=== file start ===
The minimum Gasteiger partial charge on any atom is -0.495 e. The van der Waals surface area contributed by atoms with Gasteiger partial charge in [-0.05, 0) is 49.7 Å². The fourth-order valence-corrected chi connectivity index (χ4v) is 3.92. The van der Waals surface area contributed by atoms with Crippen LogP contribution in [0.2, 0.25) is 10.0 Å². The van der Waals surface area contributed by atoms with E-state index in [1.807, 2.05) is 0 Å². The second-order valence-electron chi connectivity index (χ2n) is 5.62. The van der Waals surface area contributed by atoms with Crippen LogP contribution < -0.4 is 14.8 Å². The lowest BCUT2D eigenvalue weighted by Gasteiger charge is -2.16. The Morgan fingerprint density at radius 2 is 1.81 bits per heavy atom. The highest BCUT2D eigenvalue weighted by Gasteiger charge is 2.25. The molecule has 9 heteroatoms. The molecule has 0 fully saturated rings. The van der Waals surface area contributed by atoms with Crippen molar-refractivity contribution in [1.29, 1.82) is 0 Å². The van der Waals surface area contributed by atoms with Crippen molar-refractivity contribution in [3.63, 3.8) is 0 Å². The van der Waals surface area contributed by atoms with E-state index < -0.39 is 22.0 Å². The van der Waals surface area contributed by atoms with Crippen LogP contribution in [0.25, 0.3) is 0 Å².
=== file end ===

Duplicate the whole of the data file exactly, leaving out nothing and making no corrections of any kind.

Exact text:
The minimum Gasteiger partial charge on any atom is -0.495 e. The van der Waals surface area contributed by atoms with Gasteiger partial charge in [-0.05, 0) is 49.7 Å². The fourth-order valence-corrected chi connectivity index (χ4v) is 3.92. The van der Waals surface area contributed by atoms with Crippen LogP contribution in [0.2, 0.25) is 10.0 Å². The van der Waals surface area contributed by atoms with E-state index in [1.807, 2.05) is 0 Å². The second-order valence-electron chi connectivity index (χ2n) is 5.62. The van der Waals surface area contributed by atoms with Crippen LogP contribution < -0.4 is 14.8 Å². The lowest BCUT2D eigenvalue weighted by Gasteiger charge is -2.16. The Morgan fingerprint density at radius 2 is 1.81 bits per heavy atom. The highest BCUT2D eigenvalue weighted by Gasteiger charge is 2.25. The molecule has 9 heteroatoms. The molecule has 0 fully saturated rings. The van der Waals surface area contributed by atoms with Crippen molar-refractivity contribution in [1.29, 1.82) is 0 Å². The van der Waals surface area contributed by atoms with Crippen molar-refractivity contribution in [3.63, 3.8) is 0 Å². The van der Waals surface area contributed by atoms with E-state index < -0.39 is 22.0 Å². The van der Waals surface area contributed by atoms with Crippen LogP contribution in [0.25, 0.3) is 0 Å².